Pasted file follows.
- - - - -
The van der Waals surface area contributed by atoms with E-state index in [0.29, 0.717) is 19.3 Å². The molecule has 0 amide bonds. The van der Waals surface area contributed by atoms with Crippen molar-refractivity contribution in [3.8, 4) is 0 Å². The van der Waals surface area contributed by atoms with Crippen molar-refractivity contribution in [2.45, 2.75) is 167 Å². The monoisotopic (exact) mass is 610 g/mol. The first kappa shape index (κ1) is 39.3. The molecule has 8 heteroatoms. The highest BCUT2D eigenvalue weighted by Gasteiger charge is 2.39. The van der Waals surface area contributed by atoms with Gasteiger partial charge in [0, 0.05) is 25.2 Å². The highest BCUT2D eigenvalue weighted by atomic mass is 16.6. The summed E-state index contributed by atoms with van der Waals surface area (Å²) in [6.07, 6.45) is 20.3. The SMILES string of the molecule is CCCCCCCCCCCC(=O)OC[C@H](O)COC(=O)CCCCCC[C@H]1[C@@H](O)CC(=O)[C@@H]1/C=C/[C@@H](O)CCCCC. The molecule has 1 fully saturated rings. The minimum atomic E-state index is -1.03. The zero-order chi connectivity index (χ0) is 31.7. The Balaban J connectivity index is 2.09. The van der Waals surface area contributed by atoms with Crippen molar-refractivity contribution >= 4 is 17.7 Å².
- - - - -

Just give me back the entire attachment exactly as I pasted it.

The van der Waals surface area contributed by atoms with E-state index in [0.29, 0.717) is 19.3 Å². The molecule has 0 amide bonds. The van der Waals surface area contributed by atoms with Crippen molar-refractivity contribution in [3.8, 4) is 0 Å². The van der Waals surface area contributed by atoms with Crippen molar-refractivity contribution in [2.45, 2.75) is 167 Å². The monoisotopic (exact) mass is 610 g/mol. The first kappa shape index (κ1) is 39.3. The molecule has 8 heteroatoms. The highest BCUT2D eigenvalue weighted by Gasteiger charge is 2.39. The van der Waals surface area contributed by atoms with Gasteiger partial charge in [0, 0.05) is 25.2 Å². The highest BCUT2D eigenvalue weighted by atomic mass is 16.6. The summed E-state index contributed by atoms with van der Waals surface area (Å²) in [6.07, 6.45) is 20.3. The SMILES string of the molecule is CCCCCCCCCCCC(=O)OC[C@H](O)COC(=O)CCCCCC[C@H]1[C@@H](O)CC(=O)[C@@H]1/C=C/[C@@H](O)CCCCC. The molecule has 1 fully saturated rings. The minimum atomic E-state index is -1.03. The zero-order chi connectivity index (χ0) is 31.7. The Balaban J connectivity index is 2.09. The van der Waals surface area contributed by atoms with Crippen molar-refractivity contribution >= 4 is 17.7 Å².